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The Bates Student

The Voice of Bates College Since 1873

The Bates Student

The Voice of Bates College Since 1873

The Bates Student

Only in Brazil: Discoveries in a Foreign Supermarket

Luciana Zaiet
A supermarket in Brazil

One of my favorite things about traveling abroad are the supermarkets: How does a country translate packages for foods and snacks we commonly see in America? What do they have for sale that you can’t easily find anywhere else? A critical part of a country’s culture is its food. As such, exploring foreign supermarkets is a window into a country’s customs and daily life.

Typically, I travel to Brazil over winter break to visit family, where I live at my grandparents’ house for a week or two. Luckily for me, my grandmother always makes it a point to go to the supermarket every single day, so I had plenty of opportunities to document my findings. Below are some examples of grocery store products I found, from originals to Brazilian counterparts of American products.

  1. Uncle Ben’s? Don’t know him. It seems that Uncle Ben is facing some competition with his Brazilian counterpart, “Tio João” (or “Uncle John” in English).

  1. Toddy-ly your average chocolate milk

Popular in Brazil, this chocolate drink mix is produced by PepsiCo in South America. It’s pretty much your average sugary chocolate milk powder, like Ovaltine or Nesquik. It’ delicious and kids love it. The cow mascot is a main component of their advertising (she’s even the “manager” of their Instagram account), and I must admit she is memorable if not quite terrifying.

  1. Negresco is looking really familiar…

In the days before Oreos came to Brazil, Nestlé created their own, original Brazilian version: Negresco. I feel the resemblance is quite clear.

    4. But Oreos are looking a little different.

Unlike the big packages we’re used to here in the States, Oreos in Brazil are sold in thin tubes! This one’s an internationally exclusive flavor as well: “Strawberry Milkshake.”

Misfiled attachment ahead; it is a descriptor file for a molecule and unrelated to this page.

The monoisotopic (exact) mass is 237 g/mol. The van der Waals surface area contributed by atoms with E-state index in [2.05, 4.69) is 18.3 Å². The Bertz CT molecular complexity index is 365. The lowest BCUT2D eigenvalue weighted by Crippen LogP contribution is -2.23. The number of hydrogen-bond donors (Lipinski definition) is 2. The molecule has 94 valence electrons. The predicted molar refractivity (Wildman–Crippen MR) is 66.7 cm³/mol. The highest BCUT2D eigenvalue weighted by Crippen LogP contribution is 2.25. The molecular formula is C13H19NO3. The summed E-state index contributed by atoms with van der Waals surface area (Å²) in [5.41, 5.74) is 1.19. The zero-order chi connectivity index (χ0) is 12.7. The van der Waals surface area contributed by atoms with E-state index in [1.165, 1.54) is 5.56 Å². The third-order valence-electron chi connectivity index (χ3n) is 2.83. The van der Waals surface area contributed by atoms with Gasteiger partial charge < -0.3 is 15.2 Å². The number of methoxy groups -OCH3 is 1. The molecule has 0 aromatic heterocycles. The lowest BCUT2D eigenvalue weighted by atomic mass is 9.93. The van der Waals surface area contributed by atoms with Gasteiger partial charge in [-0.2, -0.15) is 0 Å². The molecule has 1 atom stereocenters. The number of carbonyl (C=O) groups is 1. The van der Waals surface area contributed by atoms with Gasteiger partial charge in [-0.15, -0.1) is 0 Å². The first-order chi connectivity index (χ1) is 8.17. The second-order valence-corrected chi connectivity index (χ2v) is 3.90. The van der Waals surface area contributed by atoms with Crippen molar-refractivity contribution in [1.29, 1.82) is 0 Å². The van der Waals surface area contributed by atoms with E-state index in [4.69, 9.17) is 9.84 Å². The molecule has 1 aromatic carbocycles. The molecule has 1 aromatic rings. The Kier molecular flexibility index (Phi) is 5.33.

1. Panquinho’s Twinkie monopoly: Panco is a Brazilian baked goods and snacks brand. As authentic American Twinkies are very hard to find, these “Panquinho” (“Little Panco”) cakes are the closest possible thing to the iconic American original.

     6. Lacta’s chocolate creations

Lacta was originally a Brazilian chocolate company later bought by Mondelez. The influence of Mondelez, which also owns Nabisco, can be seen in products like this Oreo-flavored Lacta bar. Lacta sells a variety of chocolate bars like this one under the “Lacta” name, as well as one of my personal favorite Brazilian snack foods, Bis (which interestingly enough, has an Oreo version as well!)

    7. Bis, which can be translated from Portuguese as “encore,” is rumored to have been named this because everyone who eats just one wants to have more. Bis is a chocolate wafer biscuit that resembles a KitKat in look and taste.

  1. No cream cheese for you

Though you can find Philadelphia brand cream cheese on Brazilian supermarket shelves, Brazilians still tend to flock to their original “requeijão” as the cheesy spread of choice. It’s significantly creamier than American cream cheese, almost like melted Velveeta, and has a hint of sweetness. The taste is very unique, and there’s nothing I’ve ever encountered in the U.S. quite like it.

  1. Mr. Clean’s more muscular cousin

A British brand later purchased by S.C. Johnson, Mr. Muscle, translated into Portuguese as “Mr. Musculo,” seems to have replaced Mr. Clean as the figurehead for cleaning products in Brazil.


  1. Random flip-flops Have you ever seen flip-flops for sale at a grocery store? It shouldn’t be too surprising, since these are quite convenient to have in subtropical climates.

Next time you’re in a foreign country, make sure to visit a supermarket and take a look around: you might be surprised at how many interesting things you will find, and you’ll learn more about the culture along the way.

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About the Contributor
Luciana Zaiet
Luciana Zaiet, Staff Writer
Luciana is a sophomore from Edgemont, NY, and is double-majoring in English and German. She began writing for The Student in the fall of her sophomore year. In her free time, you can find her drawing, crocheting, learning the guitar, taking walks or just spending time outdoors.

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  • P

    Penny Wong-CarlosFeb 13, 2024 at 6:49 PM

    Loved this article! We thought our daughter was the only one at Bates with family in Brazil.

  • M

    MikeFeb 1, 2024 at 3:49 PM

    The flip-flops are always near the counter in every supermarket in Brazil. I find that ultra convenient, as this tends to be an item I usually forget, as I wear sneakers all the time. Due to its ubiquity , it’s an item whose price is really low. You will even find this in non beach areas. In the interior of Minas or São Paulo